I agree. New lifters tend to get really obsessed with lifting when they first start out. They try to get everything perfect, become OCD about everything, and concentrate on all those little details that don't add up to much. Wasted energy.
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    Quote Originally Posted by Off Road View Post
    I agree. New lifters tend to get really obsessed with lifting when they first start out. They try to get everything perfect, become OCD about everything, and concentrate on all those little details that don't add up to much. Wasted energy.
    Its a tough lesson to learn though....

    I went through the same thing. Once I realized how long progress really takes, I stopped worrying about minute details. The first thing a new lifter should realize is that its a long, slow process to transform your body. Everyone wants quick and easy now adays.

    My sister was a perfect example...she was so excited about her workout routine with her trainer. I asked what he had her doing....10 sets of 20 reps on everything and mostly machines and bull**** ball exercises. Two weeks later she stopped going and she let me tell her "I told you so".

  7. #7
    Wannabebig Member MyWeightLifting's Avatar
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    Quote Originally Posted by Off Road View Post
    Use a range-of-motion in your exercises suitable to your body structure and flexibility without exaggeration. Don't perform exercises with exaggeration in the stretch positions. This will likely lead to injury and you don't get any benefit from the extra stretch.
    I like this one. On lots of other forums, you'll here guys preaching about ass-to-grass squats as being the ONLY way to effectively workout legs...or something like that. While I think ass-to-grass squats are a great lower body exercise when done right, lots of people simply haven't developed the flexibility or control to do them correctly - they end up round their lower back, leaning way forward, or some other whack technique flaw. So it's important for them to realize if 1) they're doing a technique incorrectly, and 2) that there's no such thing as an all-or-nothing training/exercise style, and 3) that there's usually many other exercises, which are better suited to your body, that can get you more effective results without potentially messing up your body.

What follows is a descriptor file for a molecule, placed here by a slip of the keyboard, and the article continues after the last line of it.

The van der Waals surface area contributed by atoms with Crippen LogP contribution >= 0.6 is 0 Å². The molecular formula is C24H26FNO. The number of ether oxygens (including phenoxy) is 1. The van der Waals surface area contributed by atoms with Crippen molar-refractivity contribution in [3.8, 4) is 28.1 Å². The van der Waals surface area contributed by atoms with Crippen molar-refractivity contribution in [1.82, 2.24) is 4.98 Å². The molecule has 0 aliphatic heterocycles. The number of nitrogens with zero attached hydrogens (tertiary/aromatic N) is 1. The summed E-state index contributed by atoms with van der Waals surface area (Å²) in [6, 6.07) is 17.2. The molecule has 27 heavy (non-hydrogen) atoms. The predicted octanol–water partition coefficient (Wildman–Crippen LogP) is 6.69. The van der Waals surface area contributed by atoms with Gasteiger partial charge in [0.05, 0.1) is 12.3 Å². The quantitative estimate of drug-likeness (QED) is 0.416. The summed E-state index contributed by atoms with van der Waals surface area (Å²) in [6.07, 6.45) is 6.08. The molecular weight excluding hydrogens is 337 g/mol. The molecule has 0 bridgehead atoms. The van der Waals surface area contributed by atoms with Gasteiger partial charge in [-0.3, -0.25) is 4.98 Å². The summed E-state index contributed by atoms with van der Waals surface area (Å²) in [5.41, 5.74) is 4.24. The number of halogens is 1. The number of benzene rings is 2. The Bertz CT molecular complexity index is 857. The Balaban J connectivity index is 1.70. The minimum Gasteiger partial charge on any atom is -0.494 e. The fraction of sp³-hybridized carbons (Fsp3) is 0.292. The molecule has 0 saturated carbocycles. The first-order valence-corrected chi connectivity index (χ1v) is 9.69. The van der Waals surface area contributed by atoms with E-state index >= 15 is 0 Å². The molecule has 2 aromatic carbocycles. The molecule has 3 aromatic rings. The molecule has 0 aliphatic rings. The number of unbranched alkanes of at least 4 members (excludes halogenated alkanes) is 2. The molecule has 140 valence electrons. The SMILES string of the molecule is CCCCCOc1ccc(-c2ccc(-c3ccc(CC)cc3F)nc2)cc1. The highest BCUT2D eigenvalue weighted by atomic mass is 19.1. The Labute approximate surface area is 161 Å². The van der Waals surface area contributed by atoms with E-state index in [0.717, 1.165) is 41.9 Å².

Quote Originally Posted by Off Road View Post
    Pack it in when necessary.
    If you begin a workout and everything seems to be going wrong, don't be afraid to pack it in and come back another day. Maybe your lower back starts to stiffen up, your mind is wandering because of other distractions in your life, and you've a cold to boot. Remember, it's just one workout, and missing one workout or simply returning to work out the following day will not kill your progress. In fact, you may save yourself from injury or falling into a bigger rut.
    This is the one that most beginner lifters is most likely to be ignored, especially by younger noobs (speaking from my own experience). When you're fresh into lifting and just getting passionate about, it feels like you're letting yourself down and losing progress if you don't keep going - even if you logically know that you should stop - I think this is because, having only trained for several weeks or months, you perceive each workout or set having much greater importance to your results than it actually does. Whereas, more experienced lifters have can better understand of stopping a workout out or skipping an exercise when better judgment tells you to do so.
    If you liked my post, you'll probably like my weight lifting information site too. Check it out, Slime!

  8. #8
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    "Never work out when sore."

    Garbage.